Planning Australia

A few weeks ago we had a big burst of energy and made some serious progress on planning our itinerary for Australia. In this post I’ll try to cover some of the main planning considerations and tools we used to make our itinerary.

Australia

Destinations:

Planning for a big trip is in a way an iterative process. The first step should be starting with a few key destinations in mind and then the list should be refined as you begin your research. For our 2.5 week trip, we knew we’d want to visit several main spots with a good mix of cities, beaches, and nature; but not overdo it with too much running around.  The initial wishlist looked something like this:

  • Sydney (we start here)
  • Melbourne (we end here)
  • Great Barrier Reef?
  • Brisbane?
  • The Outback?
  • New Zealand?
  • Western Australia?

The next step was to try to see which destinations from the list above would fit in our time frame and then pare it down. Australia is a BIG country, and some of the places listed are far away from each other. If we wanted to spend 3-4 days in each place with some extra time in Sydney, it became clear early on in the planning that New Zealand, and Western Australia would not fit into the itinerary.  After doing more research, we also decided to forego a visit to Brisbane, in favor of a spot we read about called the Whitsundays, home to some of the world’s most beautiful beaches.

Flights:

As I mentioned, Australia is a big country, and getting around would require flying to most major spots. Since some of these spots are remote, flights are limited and infrequent. We didn’t want to waste an entire day flying and connecting in airports, so it would be important to optimize the direction of the route. The two most remote spots on the list at this point were the Whitsundays, and Ayers Rock in the Outback; both of those locations had what looked like one flight in and out per day on each major airline, and a delay during connection could literally cause you to lose a whole day. This was a risk I wanted to mitigate if possible.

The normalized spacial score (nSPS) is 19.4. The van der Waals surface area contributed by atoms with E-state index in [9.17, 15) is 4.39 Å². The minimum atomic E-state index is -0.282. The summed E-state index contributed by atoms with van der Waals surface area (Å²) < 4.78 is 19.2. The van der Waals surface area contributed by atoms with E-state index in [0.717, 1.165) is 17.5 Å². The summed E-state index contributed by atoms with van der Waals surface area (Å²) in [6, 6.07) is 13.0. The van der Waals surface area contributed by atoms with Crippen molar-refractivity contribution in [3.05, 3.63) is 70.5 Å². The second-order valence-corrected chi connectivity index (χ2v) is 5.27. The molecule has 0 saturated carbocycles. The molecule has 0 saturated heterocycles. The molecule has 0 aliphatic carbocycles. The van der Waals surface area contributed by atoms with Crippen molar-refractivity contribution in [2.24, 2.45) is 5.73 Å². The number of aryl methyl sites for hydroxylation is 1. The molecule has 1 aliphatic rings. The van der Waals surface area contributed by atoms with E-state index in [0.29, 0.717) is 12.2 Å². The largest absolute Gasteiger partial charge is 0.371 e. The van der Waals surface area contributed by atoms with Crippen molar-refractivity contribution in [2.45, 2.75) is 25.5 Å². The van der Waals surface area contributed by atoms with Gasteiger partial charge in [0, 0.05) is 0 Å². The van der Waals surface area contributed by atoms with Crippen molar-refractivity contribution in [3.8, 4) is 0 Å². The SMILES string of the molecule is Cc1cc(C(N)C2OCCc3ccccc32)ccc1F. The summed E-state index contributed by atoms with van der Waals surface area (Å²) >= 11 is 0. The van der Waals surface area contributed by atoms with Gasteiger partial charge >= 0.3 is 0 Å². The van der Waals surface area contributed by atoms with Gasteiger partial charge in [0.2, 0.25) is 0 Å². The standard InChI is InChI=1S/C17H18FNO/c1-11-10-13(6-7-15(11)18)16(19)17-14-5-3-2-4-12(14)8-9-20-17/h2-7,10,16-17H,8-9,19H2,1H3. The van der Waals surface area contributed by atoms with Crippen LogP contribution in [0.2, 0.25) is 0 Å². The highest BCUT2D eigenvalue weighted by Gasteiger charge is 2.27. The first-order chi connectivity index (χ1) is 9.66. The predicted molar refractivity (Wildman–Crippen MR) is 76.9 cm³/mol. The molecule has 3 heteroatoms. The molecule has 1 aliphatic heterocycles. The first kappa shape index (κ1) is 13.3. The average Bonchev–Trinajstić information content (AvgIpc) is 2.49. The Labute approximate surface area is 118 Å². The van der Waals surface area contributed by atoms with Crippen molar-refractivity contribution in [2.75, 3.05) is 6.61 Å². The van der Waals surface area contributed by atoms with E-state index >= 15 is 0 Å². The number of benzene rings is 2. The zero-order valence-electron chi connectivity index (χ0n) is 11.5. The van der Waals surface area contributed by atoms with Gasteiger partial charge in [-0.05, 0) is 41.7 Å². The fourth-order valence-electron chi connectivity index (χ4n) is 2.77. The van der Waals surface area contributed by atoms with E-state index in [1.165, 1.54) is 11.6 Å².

Since I planned on using Avios award redemptions where possible for these flights, I focused on OneWorld Partner Qantas’ website route map to help give me an idea of how a routing might look.

AYQHTI

Based on the route maps, if we didn’t want to connect to get from Whitsundays (HTI) to Ayers Rock (AYQ) or vice-versa, it would require travelling through a major city like Sydney, Melbourne, Brisbane, or Cairns.  However, we’re starting/ending in Sydney/Melbourne, and we decided against visiting Brisbane, so that only left Cairns. We also did additional research using the ITA Matrix (this was covered in an earlier post) for travel options and timings between those two airports, and confirmed that if we didn’t want to lose a day in transit, we have to fly through Cairns. We researched things to do in Cairns, and came to the conclusion that it would be a good addition to the itinerary.

At this point, our itinerary for Australia looked like:

  1. Sydney (5 days)
  2. Whitsundays (4 days) OR Ayers Rock (2 days)
  3. Cairns (2 days)
  4. Ayers Rock (2 days) OR Whitsundays (4 days)
  5. Melbourne (4 days)

The only thing left at this point, was to search for Avios award availability and/or flight prices to see what makes the most sense. The map of our final itinerary is shown below. We were able to stick to all Qantas flights for the entire trip allowing us to leverage our OneWorld Emerald status which includes priority boarding, no checked bag fees, lounge access, and other perks. The cheaper legs were paid for with cash, the rest were award redemptions. The entire itinerary below cost approximately $500 and 25k points per person. Priced out individually, this would have cost over $1,300.